Protective garment

Liquid-crystal rubber suit prevents overheating

Military personnel, chemical workers, and others could benefit from a new synthetic rubber material tailored with liquid crystals. The material might be used to make body suits to protect chemical-industry employees from skin exposure to toxic vapors and aerosols, as well as providing protection for military personnel and civilians in the event of a chemical-weapons attack. The new composite is lightweight and breathable, but still blocks the passage of toxic chemicals, reducing the risk of heat exhaustion in anyone wearing it.

Writing in issue 24 of Advanced Materials, Douglas Gin of the University of Colorado, Brian Elliott at TDA Research Inc. (Wheat Ridge, Colorado), and colleagues, explain that effective personal protection against exposure to toxic vapors is a major concern in industry and in defense. At present, the only certain way to protect people from all chemical vapors to which they might be exposed is to use a hermetically sealed body suit and fully enclosed breathing apparatus. An alternative used by the military is a heavy overgarment lined with activated carbon that can adsorb vapors for a limited time. Such equipment, while safeguarding personnel, is cumbersome, costly, and unwieldy to use in an emergency, as well as coming with health risks if used in hot environments.

To solve this problem, the researchers have turned to a highly effective garment material—butyl rubber (BR)—used in protective clothing, and have adapted it to a modern application. Butyl rubber, or more formally, linear poly(methylpropene-co-2-methyl-1,3-butadiene) can be chemically modified so that the polymer strands become crosslinked to one another. These crosslinks make synthetic rubber resistant to many corrosive chemicals and give it very low permeability, so that most toxic chemical agents, whether vapor or liquid, cannot penetrate.

However, it is this same lack of permeability that is a major drawback to using butyl rubber. Water vapor is also prevented from passing through crosslinked butyl rubber, so that under even moderate workload individuals wearing a synthetic rubber protective garment can become very uncomfortable and in extreme cases suffer heat stress, heat stroke, and even death from overheating. Because of these problems, most of the world's military currently rely on the heavier overgarments lined with activated carbon - but would prefer a lighter option that could be used for longer and is more easier to wear.

The ideal protective garment should be lightweight and selectively block toxic vapors, but be “breathable”, allowing water vapor to pass outward, thereby maintaining personal comfort and safety. Gin, Elliott, and their colleagues have now developed just such a material based on modified butyl rubber. The material is breathable but also rejects chemical agents.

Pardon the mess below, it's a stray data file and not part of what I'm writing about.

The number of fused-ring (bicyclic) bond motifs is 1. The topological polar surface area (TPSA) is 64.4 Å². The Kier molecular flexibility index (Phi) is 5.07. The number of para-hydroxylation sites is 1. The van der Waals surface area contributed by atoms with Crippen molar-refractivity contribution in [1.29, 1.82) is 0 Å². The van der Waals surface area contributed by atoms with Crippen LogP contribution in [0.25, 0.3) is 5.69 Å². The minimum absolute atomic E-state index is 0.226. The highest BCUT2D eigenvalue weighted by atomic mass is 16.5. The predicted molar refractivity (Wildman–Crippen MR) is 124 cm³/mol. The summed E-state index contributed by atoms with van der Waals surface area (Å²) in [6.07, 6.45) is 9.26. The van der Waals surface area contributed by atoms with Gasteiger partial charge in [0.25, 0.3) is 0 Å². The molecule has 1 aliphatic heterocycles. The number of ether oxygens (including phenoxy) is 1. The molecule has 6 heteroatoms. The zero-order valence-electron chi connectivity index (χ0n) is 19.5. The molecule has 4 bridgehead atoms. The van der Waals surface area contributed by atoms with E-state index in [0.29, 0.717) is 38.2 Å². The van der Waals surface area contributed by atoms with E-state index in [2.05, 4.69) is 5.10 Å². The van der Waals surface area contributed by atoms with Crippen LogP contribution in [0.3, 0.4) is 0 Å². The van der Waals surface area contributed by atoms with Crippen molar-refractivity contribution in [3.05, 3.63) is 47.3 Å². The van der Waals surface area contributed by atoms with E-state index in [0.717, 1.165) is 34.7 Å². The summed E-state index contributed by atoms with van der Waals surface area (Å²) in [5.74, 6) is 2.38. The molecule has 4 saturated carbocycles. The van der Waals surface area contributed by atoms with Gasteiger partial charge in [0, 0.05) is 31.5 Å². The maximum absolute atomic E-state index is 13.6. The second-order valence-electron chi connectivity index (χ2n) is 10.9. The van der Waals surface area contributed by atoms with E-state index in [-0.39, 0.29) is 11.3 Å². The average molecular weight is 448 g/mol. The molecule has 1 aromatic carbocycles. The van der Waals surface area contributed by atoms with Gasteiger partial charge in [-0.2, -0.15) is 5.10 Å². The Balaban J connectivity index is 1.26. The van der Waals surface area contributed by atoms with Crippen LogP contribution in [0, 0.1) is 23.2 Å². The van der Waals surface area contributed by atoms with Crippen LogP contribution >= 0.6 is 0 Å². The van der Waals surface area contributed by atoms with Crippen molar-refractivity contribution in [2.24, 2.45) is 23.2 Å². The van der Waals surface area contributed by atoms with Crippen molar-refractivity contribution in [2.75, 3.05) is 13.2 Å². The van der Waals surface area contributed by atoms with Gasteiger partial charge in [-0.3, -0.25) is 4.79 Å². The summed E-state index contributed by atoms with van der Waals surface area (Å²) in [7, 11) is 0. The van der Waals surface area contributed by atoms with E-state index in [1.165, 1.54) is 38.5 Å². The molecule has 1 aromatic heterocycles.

To make their breathable rubber, the researchers originally blended the synthetic rubber with a liquid-crystal molecule that could also be crosslinked like the rubber itself. During preparation of the breathable rubber, the liquid crystals organize themselves into cylinders around water molecules in the reaction mixture. This causes tiny water-filled nanopores just 1.2 nanometers in diameter to form. Only the smallest of molecules can pass through these pores, including water. Many toxic molecules, nerve agents, and other chemicals are too big to enter the pores. Moreover, the pores are water-loving, or hydrophilic, whereas most chemical warfare agents and many toxic compounds are hydrophobic, or water repellent, so even if they could fit, they would be repelled by the pores.

The team carried out initial tests with their breathable liquid crystal rubber and found it to have a very high selectivity for water vapor compared to so-called “half mustard” gas, 2-chloroethyl ethyl sulfide (CEES). However, the rate of water vapor transport in the original test material was lower than that widely viewed as the target valued needed by the military. Also, penetration by CEES vapor was slightly above that measured for pure crosslinked butyl rubber.

In order to improve on this prototype, the researchers tried a different liquid crystal in their new composite. This second-generation material does not contain isolated water pores spread across its surface but instead has a manifold network of tiny conduits. The new material is more than ten times as effective at transporting water vapor compared to the original material. It also blocks the passage of CEES much more effectively than pure butyl rubber.

The team is now refining the material to make it thinner but just as effective. They are also testing how effective it is at keeping out phosphorus ester-based chemical-warfare agents.

While a breathable rubber is likely to appeal to the military and emergency services, the researchers might also find a secondary market for such a material. “It may be possible to use these nanoporous liquid crystal–polymer materials for performing molecular-level separations of liquid mixtures, or even removing toxic molecules and dissolved salts from contaminated water or seawater,” the researchers say. Gin, Elliott, and colleagues are already looking into these possibilities.

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Last reviewed: By John M. Grohol, Psy.D. on 21 Feb 2009
    Published on PsychCentral.com. All rights reserved.

 

 

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